Nov. 30, 2015 SIGN IN | REGISTER

‘Nativist Lobby’ Is Winning on Immigration

The failure of Congress and two presidents to enact immigration reform is plunging the nation into an ugly future. Call it the Arizonification of America.

Quite apart from the ghastly shooting of Rep. Gabrielle Giffords (D) and 19 others in Tucson, Ariz., the state truly has become, as Pima County Sheriff Clarence Dupnik described it, “a mecca for racism and bigotry” — largely over immigration.

It has become a state of Minuteman vigilantism, death threats against politicians and judges, talk-radio demagoguery, and bullying of Latinos and rival politicians by “America’s toughest sheriff,” Joe Arpaio of Maricopa County.

Now, governors and legislators in 23 other states are considering following Arizona’s lead in directing local police to act as immigration officers. And politicians in several states are contriving to, in effect, amend the U.S. Constitution to deny citizenship to children born in the U.S. if their parents are illegal immigrants.

All this represents a high-water mark in the influence of the “nativist lobby” — a richly funded assemblage of national and local groups organized by Michigan ophthalmologist John Tanton.

The groups, which have gained respectability, include the Federation for American Immigration Reform, the Center for Immigration Studies and NumbersUSA. But some investigations have tied Tanton to white-supremacist ideology as well.

The move to end birthright citizenship is led by Kansas Secretary of State Kris Kobach, who is affiliated with FAIR’s legal arm.

Tanton’s groups are making use of economic hard times to argue that immigrants — legal and illegal — are stealing jobs from Americans and straining government budgets. It’s largely bogus because immigrants tend to take jobs that Americans won’t or can’t do and because illegal workers pay taxes but can’t get benefits.

If Congress had acted on immigration reform under President George W. Bush — it failed by five votes in 2007 — or if President Barack Obama had pushed it in his first year in office, as he promised, it might have included “impact aid” for communities with large undocumented populations.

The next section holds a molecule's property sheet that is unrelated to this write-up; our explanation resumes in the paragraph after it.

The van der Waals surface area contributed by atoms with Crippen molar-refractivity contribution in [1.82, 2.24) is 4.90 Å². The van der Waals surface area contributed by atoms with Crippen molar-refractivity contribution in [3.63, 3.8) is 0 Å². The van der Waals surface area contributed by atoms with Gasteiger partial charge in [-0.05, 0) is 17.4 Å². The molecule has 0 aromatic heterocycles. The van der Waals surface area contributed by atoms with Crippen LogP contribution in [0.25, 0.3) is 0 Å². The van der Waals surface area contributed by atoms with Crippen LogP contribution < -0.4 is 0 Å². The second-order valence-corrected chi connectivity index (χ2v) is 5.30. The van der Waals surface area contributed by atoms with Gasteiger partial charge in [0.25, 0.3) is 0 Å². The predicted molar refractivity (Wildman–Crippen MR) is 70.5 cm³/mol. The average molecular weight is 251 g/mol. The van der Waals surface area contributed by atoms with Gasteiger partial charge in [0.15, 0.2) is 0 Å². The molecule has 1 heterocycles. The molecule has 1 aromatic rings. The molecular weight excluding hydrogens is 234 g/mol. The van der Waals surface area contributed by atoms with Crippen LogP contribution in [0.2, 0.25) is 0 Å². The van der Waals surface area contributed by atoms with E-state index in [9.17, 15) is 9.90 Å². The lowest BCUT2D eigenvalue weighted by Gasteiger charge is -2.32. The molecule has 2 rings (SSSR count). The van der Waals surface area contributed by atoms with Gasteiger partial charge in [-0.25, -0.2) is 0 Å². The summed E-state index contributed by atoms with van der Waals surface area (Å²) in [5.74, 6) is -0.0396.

In the present climate, attacks on illegal immigrants by radio talk-show hosts, politicians, vigilantes — and Arizona’s Senate Bill 1070 — invite profiling of Latinos in general, giving the trend a racist tinge.

As immigration reform  advocate Rick Swartz told me: “There’s a long history in our country of demonizing ‘the other’ — Catholics by the Know-Nothings, Chinese, blacks, Jews. Americans ought to fear we’re in another one of those periods now.”

Polls show that 60 percent of Americans support Arizona’s police enforcement law but that just as many support giving illegal immigrants a path to citizenship.

But GOP victories in 2010 will make it impossible for Congress to address the immigration problem constructively.

The prospect is for harsh enforcement measures to be considered in the House, then get blocked in the Senate or vetoed by Obama, producing continued federal stalemate — and state activism.

House immigration policy will be overseen by two longtime restrictionists, Judiciary Chairman Lamar Smith (R-Texas) and immigration subcommittee Chairman Elton Gallegly (R-Calif.)

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